Heather Smith's blog

LEED v 4 is open for comments

LEED v4 is open for comment until March 31. 

This includes the rating system that CNU and the NRDC partnered to create: LEED-ND.

CNU Holds CSS Trainings in Chicago

CNU continues to challenge engineers, designers, and planners to create streets that add economic value.

Chicago’s newest protected bike lane rolls by CNU’s front door

You know something is big when everyone is talking about it. When cross sections of street design appear in the paper and there are editorials about mode share.  Turns out protected bike lanes have gone mainstream.

EPA Building Blocks deadlines approaching

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CMAP Ideas Exchange

Yesterday I had the pleasure of  attending the CMAP Local Technical Assistance Ideas Exchange.

 Bob Dean, CMAP Deputy Executive Director of Local Planning opened and talked about how CMAP has implemented their GO to 2040 Plan.

Re imagining the SRO as an affordable housing type

Reading Eric Kleinenberg's latest book Going Solo has a new relevance for New Urbanism and links directly to CNU 20.  In an increasingly urbanized world how do we provide for our most neglected populations: the single and homeless?
It was gratifying to read Kelinenberg's focus on a new innovative solution: bringing back the SRO or single room occupancy building as a housing type but with a focus on a diverse populations.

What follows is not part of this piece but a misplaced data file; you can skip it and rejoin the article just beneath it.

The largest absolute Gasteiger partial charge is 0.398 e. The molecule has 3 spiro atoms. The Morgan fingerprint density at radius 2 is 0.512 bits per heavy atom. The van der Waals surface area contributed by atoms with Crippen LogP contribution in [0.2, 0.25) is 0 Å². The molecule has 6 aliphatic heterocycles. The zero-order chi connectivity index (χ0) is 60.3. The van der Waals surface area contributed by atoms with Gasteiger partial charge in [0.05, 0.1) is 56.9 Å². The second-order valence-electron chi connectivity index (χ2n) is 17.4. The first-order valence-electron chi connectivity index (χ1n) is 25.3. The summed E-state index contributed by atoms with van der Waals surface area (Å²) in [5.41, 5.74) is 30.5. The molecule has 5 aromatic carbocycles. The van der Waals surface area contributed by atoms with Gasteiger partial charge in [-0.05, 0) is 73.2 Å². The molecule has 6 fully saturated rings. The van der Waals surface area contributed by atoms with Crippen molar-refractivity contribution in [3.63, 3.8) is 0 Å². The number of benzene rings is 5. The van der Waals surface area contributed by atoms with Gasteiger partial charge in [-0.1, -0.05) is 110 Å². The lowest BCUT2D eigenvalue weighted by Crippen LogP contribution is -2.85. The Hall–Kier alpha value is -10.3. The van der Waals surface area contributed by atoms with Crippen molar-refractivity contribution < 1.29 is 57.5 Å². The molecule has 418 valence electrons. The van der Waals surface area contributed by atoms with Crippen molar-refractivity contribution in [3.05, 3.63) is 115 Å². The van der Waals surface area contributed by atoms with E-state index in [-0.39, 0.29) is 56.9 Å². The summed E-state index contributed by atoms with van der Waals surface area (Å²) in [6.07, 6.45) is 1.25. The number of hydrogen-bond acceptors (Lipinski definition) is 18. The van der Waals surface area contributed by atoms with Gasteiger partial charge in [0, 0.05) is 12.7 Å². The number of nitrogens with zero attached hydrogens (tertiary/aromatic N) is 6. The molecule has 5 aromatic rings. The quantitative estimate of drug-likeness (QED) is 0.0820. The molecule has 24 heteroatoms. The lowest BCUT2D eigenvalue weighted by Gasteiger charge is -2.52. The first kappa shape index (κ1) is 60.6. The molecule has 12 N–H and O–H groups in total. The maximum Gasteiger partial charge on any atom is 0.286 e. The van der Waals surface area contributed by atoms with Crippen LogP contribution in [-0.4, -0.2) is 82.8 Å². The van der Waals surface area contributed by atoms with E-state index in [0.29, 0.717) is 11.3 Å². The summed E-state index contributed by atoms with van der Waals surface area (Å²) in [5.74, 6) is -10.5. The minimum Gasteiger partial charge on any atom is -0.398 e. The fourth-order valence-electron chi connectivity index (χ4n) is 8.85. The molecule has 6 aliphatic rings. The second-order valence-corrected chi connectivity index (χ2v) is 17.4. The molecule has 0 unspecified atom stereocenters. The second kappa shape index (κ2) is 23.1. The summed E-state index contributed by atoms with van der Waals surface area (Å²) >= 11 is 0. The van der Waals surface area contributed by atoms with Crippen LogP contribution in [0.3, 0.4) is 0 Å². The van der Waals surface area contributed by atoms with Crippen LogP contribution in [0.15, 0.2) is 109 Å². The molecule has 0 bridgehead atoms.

Public Health Awards for Eleanor Smith and Concrete Change

Concrete Change, a pioneering advocacy organization for those with disabilities, has been awarded with the 2011 Martin Luther King Jr. Community Service Award from Emory University, the Rollins School of Public Health and the Goizueta Business School for its work promoting affordable, accessible integrated housing.

Building Boom: A Community Grows Outside of Fannie Mae Financing

My first home was my dream.   A newly rehabbed condo right on the beach and a block from transit.   The developer owned the building for 12 years and he and a work crew were slowly transitioning a former rental building into condos, doing 3-4 units per year over ten years.  Some long-time tenants were moving upstairs or across the hall while their homes were being rehabbed and turned into condos.